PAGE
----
What Is Section 599 of the Unemployment Insurance Law?
Section 599, part of New York State’s Unemployment Insurance Law, allows unemployed people to continue receiving jobless benefits while attending an approved school or a training program full time. Although Section 599 does not provide tuition assistance, the program includes several advantages for eligible unemployed participants who continue to be enrolled in training.
Section 599 was implemented to help unemployed workers complete training that allows them to return to the job market with higher-level skills. Section 599 addresses job market issues, such as the need for more highly trained workers and the loss of traditional industries that employed low-skill workers. The program, which operates when money is available in the state budget, allows educational and vocational training. Career advisers at the One Stop Career Centers throughout New York State provide information and assistance with Section 599 registration and selecting a training program.
Individuals who receive unemployment insurance and who are enrolled or become enrolled in a full-time training program must apply to participate in Section 599. The state’s labor department will contact you if you note on your claim for benefits your interest in a training program. Participants may receive waivers for the work-search efforts required while receiving benefits. A participant who receives approval of his training program prior to exhausting his regular benefits may qualify to receive extended benefits for a maximum of 104 days, as of publication. Extended benefits will not begin until the labor department receives certification from the training program that the participant continues to make satisfactory progress.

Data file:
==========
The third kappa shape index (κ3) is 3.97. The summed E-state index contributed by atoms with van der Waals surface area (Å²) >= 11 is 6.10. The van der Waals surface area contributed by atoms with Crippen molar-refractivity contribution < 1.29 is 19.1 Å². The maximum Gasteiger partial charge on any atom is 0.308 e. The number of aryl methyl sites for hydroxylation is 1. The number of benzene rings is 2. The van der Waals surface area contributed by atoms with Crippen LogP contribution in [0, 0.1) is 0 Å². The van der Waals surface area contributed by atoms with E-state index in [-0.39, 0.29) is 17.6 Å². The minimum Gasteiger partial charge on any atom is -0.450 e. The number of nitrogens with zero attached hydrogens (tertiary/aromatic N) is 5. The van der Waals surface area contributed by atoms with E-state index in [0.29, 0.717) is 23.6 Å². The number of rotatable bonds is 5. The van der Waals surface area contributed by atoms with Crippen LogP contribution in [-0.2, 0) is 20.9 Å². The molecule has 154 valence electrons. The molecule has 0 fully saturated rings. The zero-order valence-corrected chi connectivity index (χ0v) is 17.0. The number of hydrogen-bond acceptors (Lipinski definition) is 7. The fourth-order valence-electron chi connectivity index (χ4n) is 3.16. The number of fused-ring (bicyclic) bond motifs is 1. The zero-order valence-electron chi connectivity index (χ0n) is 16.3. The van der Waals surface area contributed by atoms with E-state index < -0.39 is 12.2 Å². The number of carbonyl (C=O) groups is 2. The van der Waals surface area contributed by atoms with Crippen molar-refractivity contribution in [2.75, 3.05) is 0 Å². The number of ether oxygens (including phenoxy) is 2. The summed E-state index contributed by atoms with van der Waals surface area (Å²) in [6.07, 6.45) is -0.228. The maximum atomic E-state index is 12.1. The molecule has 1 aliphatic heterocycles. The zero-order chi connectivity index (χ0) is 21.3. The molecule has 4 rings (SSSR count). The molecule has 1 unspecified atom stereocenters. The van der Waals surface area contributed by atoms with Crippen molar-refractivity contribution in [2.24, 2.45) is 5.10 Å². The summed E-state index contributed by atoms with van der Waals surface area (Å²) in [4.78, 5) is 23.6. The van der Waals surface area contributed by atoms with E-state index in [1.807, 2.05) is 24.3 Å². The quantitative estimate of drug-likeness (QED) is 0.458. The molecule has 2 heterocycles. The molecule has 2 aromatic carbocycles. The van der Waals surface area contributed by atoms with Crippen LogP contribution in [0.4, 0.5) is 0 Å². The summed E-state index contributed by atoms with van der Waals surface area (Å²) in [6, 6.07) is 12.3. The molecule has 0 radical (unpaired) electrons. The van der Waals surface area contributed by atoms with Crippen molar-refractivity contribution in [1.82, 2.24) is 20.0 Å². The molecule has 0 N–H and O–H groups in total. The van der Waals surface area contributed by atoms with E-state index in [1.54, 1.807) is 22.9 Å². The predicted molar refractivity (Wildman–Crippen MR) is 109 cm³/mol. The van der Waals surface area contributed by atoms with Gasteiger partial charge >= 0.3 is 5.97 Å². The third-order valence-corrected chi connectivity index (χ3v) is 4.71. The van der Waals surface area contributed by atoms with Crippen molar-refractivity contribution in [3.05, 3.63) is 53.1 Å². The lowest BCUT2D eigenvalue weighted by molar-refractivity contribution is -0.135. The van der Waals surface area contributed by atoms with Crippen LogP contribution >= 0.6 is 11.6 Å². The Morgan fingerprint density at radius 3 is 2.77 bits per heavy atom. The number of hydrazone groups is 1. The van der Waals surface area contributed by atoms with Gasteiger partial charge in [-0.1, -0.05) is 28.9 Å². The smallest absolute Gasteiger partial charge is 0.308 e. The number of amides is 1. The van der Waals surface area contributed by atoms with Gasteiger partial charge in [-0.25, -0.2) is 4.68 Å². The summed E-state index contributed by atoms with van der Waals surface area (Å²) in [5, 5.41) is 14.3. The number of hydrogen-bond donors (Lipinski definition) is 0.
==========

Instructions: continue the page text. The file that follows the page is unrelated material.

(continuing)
Section 599 requires that applicants meet certain qualifications for participation. The ability of the applicant to find a job must be significantly impaired because of one of several causes, such as labor market conditions in the local area, limited job opportunities in the applicant’s occupation, technological changes, seasonal employment or the applicant’s disability. Participants who are not approved for participation may appeal the decision.
Section 599 participants must enroll in approved full-time, which is a minimum of 12 hours a week, training programs that require 24 months or less for completion. The training must upgrade the participant’s skills or provide occupational training that is likely to lead to long-term employment. The applicant must enroll in a training program that she is capable of completing successfully and that prepares her for jobs that have immediate prospects for employment opportunities. New York State Department of Labor provides on its website a searchable database of approved programs and providers.